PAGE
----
The need to tell other about “our babies” at Carpe Diem Records became stronger this January, after the Nymphidia release. While working together with Jonas on the Carpe Diem catalogue 2011, we realized that, by and by, Carpe Diem productions have become exactly what they were always supposed to be: little, unique pieces of jewelry, precious snapshots of unforgettable moments, each showing beauty in another way, using different colours, shapes and shadows, never repeating themselves, always alive.
KUROFUNE is fair, elegant, cold, sleek like Japanese porcelain, true in its nakedness and frugality like haiku, seemingly distant, graceful and subtle, like the fresh trace left in wet grass by a silk shoe.
I remembered listening to the first edit of the KUROFUNE recording one year ago, a few days after Jonas recorded the musicians (Chiyomi Yamada, Toyohiko Satoh and David van Oojen) in a Medieval church near Bremen. Chiyomi Yamada’s light-feathered Soprano, singing unknown (to me, at least) Japanese next to famous European lute songs, was almost an unreasonable demand to my European ears: what an unusual freedom in that voice, running untroubled through “our” well-known songs using unknown ways and knowing no borders or limitations, like a cold, fresh, silvery water of a mountain spring.
“So Japanese” I thought, but then again, what do I know?
These days, the whole world is watching Japan with concern and compassion. How bad it feels to see such distress. And in such cases, who cares about different kinds of mourning? In cases of extreme emergency, all “cultural” differences lose their power, no matter how decorative they used to be in our light-hearted every-day-life.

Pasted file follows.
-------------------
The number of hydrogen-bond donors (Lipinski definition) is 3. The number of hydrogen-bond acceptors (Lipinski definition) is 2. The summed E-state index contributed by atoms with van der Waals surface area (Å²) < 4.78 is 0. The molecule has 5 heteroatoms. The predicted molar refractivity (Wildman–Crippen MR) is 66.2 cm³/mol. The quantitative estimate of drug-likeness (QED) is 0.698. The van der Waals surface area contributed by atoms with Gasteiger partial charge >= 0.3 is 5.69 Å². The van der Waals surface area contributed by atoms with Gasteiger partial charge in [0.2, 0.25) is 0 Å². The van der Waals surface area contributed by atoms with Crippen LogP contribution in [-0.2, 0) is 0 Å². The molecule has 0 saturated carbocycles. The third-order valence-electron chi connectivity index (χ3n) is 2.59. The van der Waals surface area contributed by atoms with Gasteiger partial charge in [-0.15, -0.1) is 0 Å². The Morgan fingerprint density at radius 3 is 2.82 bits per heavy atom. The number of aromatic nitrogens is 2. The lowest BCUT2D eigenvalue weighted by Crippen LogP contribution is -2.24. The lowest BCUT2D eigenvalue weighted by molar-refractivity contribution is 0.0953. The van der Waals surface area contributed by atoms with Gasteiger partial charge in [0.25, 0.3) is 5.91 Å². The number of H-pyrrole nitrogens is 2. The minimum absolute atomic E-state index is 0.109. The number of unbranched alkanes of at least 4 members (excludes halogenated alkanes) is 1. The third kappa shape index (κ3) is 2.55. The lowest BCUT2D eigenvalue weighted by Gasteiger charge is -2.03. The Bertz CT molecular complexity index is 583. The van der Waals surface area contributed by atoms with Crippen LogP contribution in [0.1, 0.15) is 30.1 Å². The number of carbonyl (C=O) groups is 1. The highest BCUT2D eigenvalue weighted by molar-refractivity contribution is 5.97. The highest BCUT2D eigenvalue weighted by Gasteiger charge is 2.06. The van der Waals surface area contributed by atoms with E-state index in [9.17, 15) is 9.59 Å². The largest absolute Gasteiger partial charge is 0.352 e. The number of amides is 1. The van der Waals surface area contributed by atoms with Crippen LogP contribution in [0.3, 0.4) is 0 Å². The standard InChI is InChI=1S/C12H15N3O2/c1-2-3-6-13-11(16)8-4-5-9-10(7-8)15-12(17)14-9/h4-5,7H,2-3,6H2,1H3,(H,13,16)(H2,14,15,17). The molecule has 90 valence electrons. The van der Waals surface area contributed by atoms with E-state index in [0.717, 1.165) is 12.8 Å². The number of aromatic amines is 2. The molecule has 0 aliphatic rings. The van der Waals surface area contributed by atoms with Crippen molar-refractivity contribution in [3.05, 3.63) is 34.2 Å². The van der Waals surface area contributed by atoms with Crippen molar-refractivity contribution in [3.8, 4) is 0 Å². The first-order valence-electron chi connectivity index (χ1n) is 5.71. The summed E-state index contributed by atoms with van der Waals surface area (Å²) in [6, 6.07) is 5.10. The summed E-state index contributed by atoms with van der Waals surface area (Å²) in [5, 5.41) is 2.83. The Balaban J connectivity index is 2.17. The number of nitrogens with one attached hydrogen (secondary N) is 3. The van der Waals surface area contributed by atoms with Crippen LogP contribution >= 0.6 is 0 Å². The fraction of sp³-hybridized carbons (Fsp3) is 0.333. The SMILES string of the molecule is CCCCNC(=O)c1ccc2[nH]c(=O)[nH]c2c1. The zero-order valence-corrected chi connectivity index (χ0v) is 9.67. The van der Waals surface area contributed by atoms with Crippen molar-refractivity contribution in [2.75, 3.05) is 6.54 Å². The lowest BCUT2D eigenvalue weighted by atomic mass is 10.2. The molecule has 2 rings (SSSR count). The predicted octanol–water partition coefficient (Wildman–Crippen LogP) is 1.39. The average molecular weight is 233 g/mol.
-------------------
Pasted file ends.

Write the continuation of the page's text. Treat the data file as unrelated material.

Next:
KUROFUNE made me think about that, while listening to the second edit. We decided to change the order of the songs, mixing Japanese and European together. We tried to act instinctively, following the emotion – that we considered to be most important in this out-of-the-ordinary context. Had we followed some musicology reasons instead, separating the songs by age or worse, by geographical zone, we would have surely destroyed KUROFUNE and killed its story.
KUROFUNE was inspired by the story of the Tenshō boys (16th C.), who travelled eight long years by sea to Europe and back home. They became aquainted with European culture (and its music) and learned to play European instruments. They must have heard European songs with Japanese ears and maybe they felt a bit like I did, when I first heard KUROFUNE. And just as I did, they must have fallen in love with that strange, unusual, foreign Beauty they heard.